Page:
In Samson v. California, 547 U.S. 843 (2006), the court held that a condition of release can so diminish or eliminate a released prisoner's reasonable expectation of privacy that a suspicionless search by a law enforcement officer would not offend the Fourth Amendment. Id. at 847. In so holding, the Court found that "[e]xamining the totality of the circumstances pertaining to petitioner's status as a parolee, an established variation on imprisonment, including the plain terms of the parole search condition, we conclude that petitioner did not have an expectation of privacy that society would recognize as legitimate." Id. at 852 (citations and quotation marks omitted). On the other side of the Fourth Amendment scale, the Court found that the State of California's interests in supervising parolees, reducing recidivism, and reintegrating parolees into society was substantial. Id. at 853.

In People v. Wilson, 228 Ill.2d 35 (2008), the Illinois Supreme Court considered the Illinois parole search condition (the same one at issue in this case) in light of Samson. The Court held that the parole system in Illinois and the language of Illinois' parole search condition were not significantly different from California's parole system and parole search condition which were at issue in Samson. Id. at 48-49. With regard to the differing language, the Illinois Supreme Court wrote:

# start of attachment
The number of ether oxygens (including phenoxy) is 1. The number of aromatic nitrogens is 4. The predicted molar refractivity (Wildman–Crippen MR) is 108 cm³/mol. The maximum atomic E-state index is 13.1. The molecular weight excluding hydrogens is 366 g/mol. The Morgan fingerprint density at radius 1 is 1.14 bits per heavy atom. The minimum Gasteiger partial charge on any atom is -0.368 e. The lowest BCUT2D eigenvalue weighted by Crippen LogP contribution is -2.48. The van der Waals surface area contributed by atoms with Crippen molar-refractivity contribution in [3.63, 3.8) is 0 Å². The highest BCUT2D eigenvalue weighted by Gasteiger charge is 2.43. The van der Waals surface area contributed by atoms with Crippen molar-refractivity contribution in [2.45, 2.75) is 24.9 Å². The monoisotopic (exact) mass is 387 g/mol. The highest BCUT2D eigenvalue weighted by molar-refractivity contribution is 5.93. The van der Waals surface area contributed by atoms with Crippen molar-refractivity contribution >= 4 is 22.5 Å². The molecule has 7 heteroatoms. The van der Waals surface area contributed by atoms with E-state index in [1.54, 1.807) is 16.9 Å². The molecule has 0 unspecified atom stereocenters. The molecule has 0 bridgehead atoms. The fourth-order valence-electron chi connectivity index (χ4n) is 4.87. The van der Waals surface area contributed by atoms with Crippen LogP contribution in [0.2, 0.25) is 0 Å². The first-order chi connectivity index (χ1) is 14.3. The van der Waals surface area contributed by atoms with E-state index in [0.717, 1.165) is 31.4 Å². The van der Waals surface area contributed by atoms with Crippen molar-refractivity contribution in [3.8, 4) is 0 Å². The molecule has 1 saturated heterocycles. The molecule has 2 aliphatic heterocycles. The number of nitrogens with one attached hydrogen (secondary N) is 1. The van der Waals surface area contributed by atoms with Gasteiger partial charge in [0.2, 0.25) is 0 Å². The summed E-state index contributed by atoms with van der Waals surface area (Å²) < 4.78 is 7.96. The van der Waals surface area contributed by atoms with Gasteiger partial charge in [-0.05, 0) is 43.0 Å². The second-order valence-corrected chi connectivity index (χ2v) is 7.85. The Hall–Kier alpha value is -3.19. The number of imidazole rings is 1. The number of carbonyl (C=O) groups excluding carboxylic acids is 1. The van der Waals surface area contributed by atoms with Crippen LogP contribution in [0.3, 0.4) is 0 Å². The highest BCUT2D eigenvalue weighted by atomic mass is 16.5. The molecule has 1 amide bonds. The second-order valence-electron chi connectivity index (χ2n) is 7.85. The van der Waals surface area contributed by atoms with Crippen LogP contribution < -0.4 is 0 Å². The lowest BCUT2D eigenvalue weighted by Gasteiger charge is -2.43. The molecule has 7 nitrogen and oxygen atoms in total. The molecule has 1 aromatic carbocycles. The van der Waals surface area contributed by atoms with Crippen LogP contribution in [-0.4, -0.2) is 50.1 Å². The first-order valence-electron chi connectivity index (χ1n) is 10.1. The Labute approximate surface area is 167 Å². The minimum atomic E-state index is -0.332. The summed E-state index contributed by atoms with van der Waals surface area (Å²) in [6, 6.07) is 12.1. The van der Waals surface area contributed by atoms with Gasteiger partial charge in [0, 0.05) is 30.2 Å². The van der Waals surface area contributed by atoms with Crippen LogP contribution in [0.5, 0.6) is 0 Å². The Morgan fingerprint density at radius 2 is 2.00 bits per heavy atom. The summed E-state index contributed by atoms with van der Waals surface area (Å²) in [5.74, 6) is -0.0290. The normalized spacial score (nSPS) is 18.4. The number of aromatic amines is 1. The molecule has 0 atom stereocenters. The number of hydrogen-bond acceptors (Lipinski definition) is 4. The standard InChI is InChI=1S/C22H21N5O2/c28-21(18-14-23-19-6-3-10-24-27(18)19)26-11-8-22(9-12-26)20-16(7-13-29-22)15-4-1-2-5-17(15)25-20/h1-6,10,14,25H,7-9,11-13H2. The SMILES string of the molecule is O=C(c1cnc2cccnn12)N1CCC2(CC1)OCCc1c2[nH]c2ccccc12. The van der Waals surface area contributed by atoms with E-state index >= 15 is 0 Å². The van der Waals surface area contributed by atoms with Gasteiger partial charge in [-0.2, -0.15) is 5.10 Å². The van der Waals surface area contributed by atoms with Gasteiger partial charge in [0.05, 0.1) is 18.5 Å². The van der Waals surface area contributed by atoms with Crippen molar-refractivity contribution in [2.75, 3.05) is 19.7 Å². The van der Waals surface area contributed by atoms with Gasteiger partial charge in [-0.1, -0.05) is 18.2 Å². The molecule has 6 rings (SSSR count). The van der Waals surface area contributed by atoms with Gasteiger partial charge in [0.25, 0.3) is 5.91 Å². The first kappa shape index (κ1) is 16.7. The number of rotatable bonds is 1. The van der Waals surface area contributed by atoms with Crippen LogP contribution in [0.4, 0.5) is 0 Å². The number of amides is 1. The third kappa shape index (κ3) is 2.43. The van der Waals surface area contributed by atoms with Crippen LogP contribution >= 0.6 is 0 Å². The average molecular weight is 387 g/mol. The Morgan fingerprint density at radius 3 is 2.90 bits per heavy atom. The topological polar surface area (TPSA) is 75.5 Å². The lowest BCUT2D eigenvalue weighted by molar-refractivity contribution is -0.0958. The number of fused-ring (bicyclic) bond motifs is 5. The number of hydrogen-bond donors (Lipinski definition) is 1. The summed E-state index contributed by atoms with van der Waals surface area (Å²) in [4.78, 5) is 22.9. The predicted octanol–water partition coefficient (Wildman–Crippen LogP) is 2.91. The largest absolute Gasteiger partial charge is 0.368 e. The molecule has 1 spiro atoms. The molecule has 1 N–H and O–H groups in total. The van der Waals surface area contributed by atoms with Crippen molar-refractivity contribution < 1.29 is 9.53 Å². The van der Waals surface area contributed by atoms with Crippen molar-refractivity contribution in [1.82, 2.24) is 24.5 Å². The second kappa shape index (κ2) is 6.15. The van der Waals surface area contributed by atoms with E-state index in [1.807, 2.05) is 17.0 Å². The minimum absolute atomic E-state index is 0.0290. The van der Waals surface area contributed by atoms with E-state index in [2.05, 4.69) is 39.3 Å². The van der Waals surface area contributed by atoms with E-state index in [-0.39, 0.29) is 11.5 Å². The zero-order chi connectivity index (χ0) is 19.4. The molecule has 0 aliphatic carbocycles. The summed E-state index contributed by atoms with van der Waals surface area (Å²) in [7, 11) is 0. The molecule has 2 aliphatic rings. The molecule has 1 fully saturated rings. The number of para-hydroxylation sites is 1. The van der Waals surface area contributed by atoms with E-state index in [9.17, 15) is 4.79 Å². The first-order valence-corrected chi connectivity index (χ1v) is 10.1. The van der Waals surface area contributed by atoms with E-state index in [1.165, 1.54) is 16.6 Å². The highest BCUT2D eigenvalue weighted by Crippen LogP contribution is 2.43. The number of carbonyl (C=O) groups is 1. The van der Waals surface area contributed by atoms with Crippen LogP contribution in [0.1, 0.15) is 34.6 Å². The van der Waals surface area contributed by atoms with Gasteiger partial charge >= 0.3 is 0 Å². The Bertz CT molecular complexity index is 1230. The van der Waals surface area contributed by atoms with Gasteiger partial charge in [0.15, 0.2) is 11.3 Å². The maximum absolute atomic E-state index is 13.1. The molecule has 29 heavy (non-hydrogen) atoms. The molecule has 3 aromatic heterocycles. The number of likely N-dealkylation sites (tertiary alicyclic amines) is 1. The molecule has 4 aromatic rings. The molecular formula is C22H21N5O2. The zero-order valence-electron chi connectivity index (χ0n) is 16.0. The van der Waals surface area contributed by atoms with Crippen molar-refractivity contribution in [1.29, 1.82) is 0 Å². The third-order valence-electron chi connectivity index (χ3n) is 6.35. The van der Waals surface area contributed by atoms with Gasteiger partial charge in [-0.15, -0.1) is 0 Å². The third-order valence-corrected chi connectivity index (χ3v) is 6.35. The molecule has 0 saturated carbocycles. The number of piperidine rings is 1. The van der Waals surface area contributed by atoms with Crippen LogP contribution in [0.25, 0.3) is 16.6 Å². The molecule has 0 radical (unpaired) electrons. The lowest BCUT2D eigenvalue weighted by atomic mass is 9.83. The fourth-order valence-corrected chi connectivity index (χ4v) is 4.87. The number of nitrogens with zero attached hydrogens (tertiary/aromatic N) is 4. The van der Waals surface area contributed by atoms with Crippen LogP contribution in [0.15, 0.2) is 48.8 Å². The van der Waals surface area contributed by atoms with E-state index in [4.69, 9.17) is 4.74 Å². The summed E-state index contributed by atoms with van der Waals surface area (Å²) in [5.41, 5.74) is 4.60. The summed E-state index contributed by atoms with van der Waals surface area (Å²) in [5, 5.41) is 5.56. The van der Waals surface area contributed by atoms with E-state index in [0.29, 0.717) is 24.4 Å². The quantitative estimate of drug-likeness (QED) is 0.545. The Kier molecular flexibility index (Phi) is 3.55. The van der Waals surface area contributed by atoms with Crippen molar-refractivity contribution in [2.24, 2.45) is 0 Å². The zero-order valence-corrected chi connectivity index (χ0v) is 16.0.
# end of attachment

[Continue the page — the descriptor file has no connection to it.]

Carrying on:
We recognize the distinct wording in each search condition, but hold that the differences are of form, and not substance. In each state, the parolee is obligated to comply with the search demands of law enforcement officers or face potential revocation of parole. Despite defendant's protestations to the contrary, the legal and practical effect of his search condition is no different from that of the search condition at issue in Samson.

Id. at 49. Consequently, the Illinois Supreme Court held that Samson controlled their analysis of the Illinois parole search condition and it was reasonable under the Fourth Amendment. Id. at 52.